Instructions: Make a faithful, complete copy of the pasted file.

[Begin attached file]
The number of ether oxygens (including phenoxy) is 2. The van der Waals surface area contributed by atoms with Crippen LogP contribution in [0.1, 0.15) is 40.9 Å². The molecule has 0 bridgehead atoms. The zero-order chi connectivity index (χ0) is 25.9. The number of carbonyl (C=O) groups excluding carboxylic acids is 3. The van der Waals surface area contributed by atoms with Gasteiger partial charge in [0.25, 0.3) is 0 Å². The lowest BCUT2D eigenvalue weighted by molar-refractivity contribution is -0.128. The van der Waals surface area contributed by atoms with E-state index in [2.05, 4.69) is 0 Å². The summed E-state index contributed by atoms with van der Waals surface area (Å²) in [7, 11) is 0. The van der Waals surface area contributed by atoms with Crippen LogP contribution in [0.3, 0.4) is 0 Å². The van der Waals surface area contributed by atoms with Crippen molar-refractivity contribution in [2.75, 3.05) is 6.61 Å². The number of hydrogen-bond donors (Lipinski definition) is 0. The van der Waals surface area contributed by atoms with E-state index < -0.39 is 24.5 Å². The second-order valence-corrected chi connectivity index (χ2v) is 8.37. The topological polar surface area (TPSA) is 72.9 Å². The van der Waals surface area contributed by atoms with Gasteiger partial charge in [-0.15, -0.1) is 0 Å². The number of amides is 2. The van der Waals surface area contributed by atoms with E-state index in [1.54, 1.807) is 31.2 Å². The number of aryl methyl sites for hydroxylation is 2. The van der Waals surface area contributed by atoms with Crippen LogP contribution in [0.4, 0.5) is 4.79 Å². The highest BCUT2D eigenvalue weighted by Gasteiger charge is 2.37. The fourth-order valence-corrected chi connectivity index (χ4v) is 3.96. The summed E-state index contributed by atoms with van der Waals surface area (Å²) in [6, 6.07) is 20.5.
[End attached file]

The number of ether oxygens (including phenoxy) is 2. The van der Waals surface area contributed by atoms with Crippen LogP contribution in [0.1, 0.15) is 40.9 Å². The molecule has 0 bridgehead atoms. The zero-order chi connectivity index (χ0) is 25.9. The number of carbonyl (C=O) groups excluding carboxylic acids is 3. The van der Waals surface area contributed by atoms with Gasteiger partial charge in [0.25, 0.3) is 0 Å². The lowest BCUT2D eigenvalue weighted by molar-refractivity contribution is -0.128. The van der Waals surface area contributed by atoms with E-state index in [2.05, 4.69) is 0 Å². The summed E-state index contributed by atoms with van der Waals surface area (Å²) in [7, 11) is 0. The van der Waals surface area contributed by atoms with Crippen LogP contribution in [0.3, 0.4) is 0 Å². The van der Waals surface area contributed by atoms with Crippen molar-refractivity contribution in [2.75, 3.05) is 6.61 Å². The number of hydrogen-bond donors (Lipinski definition) is 0. The van der Waals surface area contributed by atoms with E-state index < -0.39 is 24.5 Å². The second-order valence-corrected chi connectivity index (χ2v) is 8.37. The topological polar surface area (TPSA) is 72.9 Å². The van der Waals surface area contributed by atoms with Gasteiger partial charge in [-0.15, -0.1) is 0 Å². The number of amides is 2. The van der Waals surface area contributed by atoms with E-state index in [1.54, 1.807) is 31.2 Å². The number of aryl methyl sites for hydroxylation is 2. The van der Waals surface area contributed by atoms with Crippen LogP contribution in [0.4, 0.5) is 4.79 Å². The highest BCUT2D eigenvalue weighted by Gasteiger charge is 2.37. The fourth-order valence-corrected chi connectivity index (χ4v) is 3.96. The summed E-state index contributed by atoms with van der Waals surface area (Å²) in [6, 6.07) is 20.5.